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Khamenei: Iran Won't Respond to US 'Bullying' Over Nuclear Deal

In this photo released by official website of the office of the Iranian presidency, President Hassan Rouhani speaks during a cabinet meeting in Tehran, Iran, July 19, 2017. The U.S. House of Representatives voted overwhelmingly July 25, 2017, in favor of

Iranian Supreme Leader Ayatollah Ali Khamenei says Iran will not be subject to "bullying" by the United States over the 2015 nuclear deal it signed with a group of world powers, including the United States.

U.S. President Donald Trump has been a frequent critic of the agreement and after taking office has threatened to scrap the deal, which calls for Iran to scale back its nuclear activity to allay fears it is working to develop nuclear weapons, and in exchange get relief from economic sanctions.

"The Iranian nation is standing firm and any wrong move by the domineering regime regarding the (nuclear accord) will face the reaction of the Islamic Republic," Khamenei said in an address to police officers Sunday.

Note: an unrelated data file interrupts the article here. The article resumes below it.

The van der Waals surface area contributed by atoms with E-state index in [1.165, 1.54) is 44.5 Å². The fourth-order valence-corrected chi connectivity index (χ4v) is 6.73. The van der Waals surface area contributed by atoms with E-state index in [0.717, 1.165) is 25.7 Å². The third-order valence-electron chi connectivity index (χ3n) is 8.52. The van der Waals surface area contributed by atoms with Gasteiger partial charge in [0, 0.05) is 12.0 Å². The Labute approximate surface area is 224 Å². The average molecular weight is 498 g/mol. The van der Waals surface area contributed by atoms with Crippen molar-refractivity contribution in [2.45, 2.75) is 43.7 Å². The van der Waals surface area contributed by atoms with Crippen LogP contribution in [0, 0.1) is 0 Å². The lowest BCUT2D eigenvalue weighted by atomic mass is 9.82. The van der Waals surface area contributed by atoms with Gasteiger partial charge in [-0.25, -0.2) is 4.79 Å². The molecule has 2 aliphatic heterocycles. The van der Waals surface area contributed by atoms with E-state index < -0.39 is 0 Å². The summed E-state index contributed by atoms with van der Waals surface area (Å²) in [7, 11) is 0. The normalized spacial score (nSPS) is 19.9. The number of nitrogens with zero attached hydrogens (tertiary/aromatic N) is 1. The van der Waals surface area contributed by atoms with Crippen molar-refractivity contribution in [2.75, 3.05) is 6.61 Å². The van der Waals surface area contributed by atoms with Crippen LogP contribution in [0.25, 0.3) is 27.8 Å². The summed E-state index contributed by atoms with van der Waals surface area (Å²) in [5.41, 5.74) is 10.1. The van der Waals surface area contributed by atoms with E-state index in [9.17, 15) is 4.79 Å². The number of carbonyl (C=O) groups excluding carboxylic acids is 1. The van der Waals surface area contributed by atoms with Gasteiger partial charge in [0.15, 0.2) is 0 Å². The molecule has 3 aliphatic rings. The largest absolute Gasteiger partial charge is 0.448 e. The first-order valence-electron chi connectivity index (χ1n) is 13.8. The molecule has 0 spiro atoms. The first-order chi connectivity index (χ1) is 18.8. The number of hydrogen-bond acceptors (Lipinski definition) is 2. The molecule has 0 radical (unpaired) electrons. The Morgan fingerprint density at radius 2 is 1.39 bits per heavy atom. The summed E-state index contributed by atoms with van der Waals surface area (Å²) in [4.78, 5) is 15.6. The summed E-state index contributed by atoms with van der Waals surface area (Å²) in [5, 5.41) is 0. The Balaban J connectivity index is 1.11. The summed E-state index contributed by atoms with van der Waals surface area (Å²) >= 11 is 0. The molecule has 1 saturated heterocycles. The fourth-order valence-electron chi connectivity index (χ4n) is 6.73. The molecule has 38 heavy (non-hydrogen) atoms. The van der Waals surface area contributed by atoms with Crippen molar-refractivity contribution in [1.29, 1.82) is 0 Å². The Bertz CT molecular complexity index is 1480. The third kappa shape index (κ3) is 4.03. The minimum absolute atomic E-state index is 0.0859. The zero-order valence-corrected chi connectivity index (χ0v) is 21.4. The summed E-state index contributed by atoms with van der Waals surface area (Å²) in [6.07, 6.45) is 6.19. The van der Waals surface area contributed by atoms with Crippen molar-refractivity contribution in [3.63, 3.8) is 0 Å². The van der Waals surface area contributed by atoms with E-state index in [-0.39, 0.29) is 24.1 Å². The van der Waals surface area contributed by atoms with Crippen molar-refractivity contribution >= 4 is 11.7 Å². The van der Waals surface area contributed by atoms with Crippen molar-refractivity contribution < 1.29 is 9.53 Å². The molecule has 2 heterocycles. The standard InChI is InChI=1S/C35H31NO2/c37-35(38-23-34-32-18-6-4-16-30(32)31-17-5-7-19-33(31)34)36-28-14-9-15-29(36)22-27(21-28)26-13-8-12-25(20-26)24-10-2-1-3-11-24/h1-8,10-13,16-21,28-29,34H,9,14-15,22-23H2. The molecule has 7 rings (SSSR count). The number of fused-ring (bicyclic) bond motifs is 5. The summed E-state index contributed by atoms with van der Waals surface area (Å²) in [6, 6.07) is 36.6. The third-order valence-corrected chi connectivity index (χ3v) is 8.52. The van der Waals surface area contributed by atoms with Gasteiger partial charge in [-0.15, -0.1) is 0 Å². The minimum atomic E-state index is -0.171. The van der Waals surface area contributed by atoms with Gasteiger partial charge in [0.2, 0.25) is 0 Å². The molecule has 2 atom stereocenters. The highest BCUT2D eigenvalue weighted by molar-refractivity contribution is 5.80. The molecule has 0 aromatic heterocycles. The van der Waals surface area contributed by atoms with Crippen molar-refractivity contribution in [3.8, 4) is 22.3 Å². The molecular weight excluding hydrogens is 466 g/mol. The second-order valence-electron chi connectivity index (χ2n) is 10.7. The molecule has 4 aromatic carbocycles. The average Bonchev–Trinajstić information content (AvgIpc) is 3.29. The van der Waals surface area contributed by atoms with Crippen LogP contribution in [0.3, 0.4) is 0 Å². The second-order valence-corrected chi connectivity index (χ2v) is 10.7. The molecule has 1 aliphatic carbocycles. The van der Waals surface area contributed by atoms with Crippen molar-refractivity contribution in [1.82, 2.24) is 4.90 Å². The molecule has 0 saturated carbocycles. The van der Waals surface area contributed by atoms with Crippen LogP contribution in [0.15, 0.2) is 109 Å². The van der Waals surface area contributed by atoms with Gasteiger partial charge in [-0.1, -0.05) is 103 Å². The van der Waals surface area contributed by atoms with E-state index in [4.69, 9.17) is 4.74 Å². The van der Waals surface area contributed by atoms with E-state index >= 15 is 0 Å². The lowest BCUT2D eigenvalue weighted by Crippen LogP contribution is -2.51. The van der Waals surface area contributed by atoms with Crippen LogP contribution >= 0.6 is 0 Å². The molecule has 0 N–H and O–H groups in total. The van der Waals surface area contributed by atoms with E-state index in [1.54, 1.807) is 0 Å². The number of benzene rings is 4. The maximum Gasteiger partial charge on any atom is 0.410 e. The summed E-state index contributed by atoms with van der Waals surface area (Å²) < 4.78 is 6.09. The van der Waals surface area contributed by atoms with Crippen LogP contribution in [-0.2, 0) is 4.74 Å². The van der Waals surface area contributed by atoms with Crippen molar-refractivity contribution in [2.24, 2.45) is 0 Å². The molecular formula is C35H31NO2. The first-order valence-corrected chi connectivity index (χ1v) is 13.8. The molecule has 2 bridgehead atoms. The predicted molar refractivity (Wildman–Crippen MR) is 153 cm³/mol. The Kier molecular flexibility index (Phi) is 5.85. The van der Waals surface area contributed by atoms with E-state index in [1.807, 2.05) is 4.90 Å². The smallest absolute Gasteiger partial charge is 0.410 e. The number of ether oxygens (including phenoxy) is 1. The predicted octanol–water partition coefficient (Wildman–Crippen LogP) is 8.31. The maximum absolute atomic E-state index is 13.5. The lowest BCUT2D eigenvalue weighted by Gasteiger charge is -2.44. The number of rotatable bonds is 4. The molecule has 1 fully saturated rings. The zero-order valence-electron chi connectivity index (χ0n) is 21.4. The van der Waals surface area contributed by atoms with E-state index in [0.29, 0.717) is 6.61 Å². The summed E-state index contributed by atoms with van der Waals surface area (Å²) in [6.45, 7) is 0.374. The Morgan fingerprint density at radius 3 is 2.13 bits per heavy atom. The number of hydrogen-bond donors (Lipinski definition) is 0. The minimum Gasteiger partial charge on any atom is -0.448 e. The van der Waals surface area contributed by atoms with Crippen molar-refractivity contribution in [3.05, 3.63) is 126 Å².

Iran's President Hassan Rouhani left Sunday for the U.N. General Assembly in New York, where he is expected to speak with world leaders about the deal, which Iran agreed to with the U.S., Britain, China, France, Russia and Germany after extensive negotiations.

U.S. Secretary of State Rex Tillerson said in an interview on CBS' "Face the Nation" that he believes Iran is technically in compliance with the agreement, but not acting in the spirit of language in the document that signaled a new approach in relations between Iran and the world.

"What we have witnessed is Iran has stepped up its destabilizing activities in Yemen. It's stepped up its destabilizing activities in Syria. It exports arms to Hezbollah and other terrorists groups. And it continues to conduct a very active ballistic missile program," Tillerson said.

The agreement says all parties will not take steps to undermine the deal.

Iran has issued its own complaints against the U.S., saying the threats of new sanctions or scrapping the agreement amount to a violation of the spirit of the pact.

Last Thursday, U.S. President Donald Trump threatened to take unspecified action against Iran next month, expressing continued dissatisfaction with the agreement.

"We are not going to stand for what they are doing to this country," Trump told reporters aboard Air Force One. "They have violated so many different elements, but they've also violated the spirit of that deal. And you will see what we will be doing in October. It will be very evident."

He said, "It is a deal that should have never, ever been made."

The United States on Thursday also extended some sanctions relief for Iran under the 2015 nuclear deal. But no decision has been made on whether to preserve the deal itself.